For more information about the upcoming wildfire presentations and the Conference & Expo, check out the newest edition of the Firewise How-To Newsletter!

To view the full lineup of presentations being offered at this year’s Conference & Expo, visit the conference’s main page!

As a great many of you know, to help residents across the U.S. prepare for the possibility of wildfire and help reduce the risk of damage to homes and neighborhoods, NFPA, with generous support from State Farm, is sponsoring the first national Wildfire Community Preparedness Day on Saturday, May 3, 2014.

Much has been done to promote Preparedness Day but one of the most exciting outreach projects NFPA has engaged in includes a radio media tour organized with the help of Lyons PR, a broadcast PR firm in Maryland. The tour promoted NFPA’s key wildfire messages, including the role homeowners can play in wildfire safety efforts and what they can do to join the cause on May 3.  IMG_1399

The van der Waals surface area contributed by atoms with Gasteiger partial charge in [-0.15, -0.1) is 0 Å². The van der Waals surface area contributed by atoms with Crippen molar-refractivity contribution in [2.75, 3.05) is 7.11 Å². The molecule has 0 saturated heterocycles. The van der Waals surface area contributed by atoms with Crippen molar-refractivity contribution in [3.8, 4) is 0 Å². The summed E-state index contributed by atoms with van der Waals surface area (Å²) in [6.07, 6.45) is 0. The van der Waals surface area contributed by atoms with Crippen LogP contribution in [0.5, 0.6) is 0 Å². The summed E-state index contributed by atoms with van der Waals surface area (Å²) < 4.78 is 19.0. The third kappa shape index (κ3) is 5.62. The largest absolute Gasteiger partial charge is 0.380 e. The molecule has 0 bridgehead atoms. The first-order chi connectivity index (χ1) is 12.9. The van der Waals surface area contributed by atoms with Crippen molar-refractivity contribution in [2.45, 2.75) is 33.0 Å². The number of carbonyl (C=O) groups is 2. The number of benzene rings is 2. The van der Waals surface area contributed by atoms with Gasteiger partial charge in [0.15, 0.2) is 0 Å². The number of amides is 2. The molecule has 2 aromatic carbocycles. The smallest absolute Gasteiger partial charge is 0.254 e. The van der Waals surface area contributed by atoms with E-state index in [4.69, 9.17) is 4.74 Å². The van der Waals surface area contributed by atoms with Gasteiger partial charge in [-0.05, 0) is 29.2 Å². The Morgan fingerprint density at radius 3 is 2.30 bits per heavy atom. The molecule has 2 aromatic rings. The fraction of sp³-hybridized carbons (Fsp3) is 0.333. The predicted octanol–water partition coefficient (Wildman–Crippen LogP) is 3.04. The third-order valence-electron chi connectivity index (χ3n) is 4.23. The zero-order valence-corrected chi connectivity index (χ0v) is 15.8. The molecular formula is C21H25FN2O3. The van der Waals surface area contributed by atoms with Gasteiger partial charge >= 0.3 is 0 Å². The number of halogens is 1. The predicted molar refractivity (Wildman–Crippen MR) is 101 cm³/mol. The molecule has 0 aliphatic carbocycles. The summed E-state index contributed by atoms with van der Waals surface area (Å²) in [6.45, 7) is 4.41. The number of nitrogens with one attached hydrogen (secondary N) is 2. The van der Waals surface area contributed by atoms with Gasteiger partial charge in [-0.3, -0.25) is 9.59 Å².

Cathy Prudhomme, in NFPA’s Denver office, took the lead in the radio tour, participating in 21 interviews over four days. The interviews included national, statewide and regional networks and local outlets. The most notable included ABC Radio News, MarketWatch Radio Network, Texas State Network and Oklahoma News Network.

Kudos to Cathy for spreading the word about wildfire safety and preparedness, and drumming up even more excitement about our May 3 event!

Take a listen (below) to one of the live interviews Cathy participated in:  It's from the morning news show on WKFBK in Sacramento, CA. Additional interviews will go live on May 3!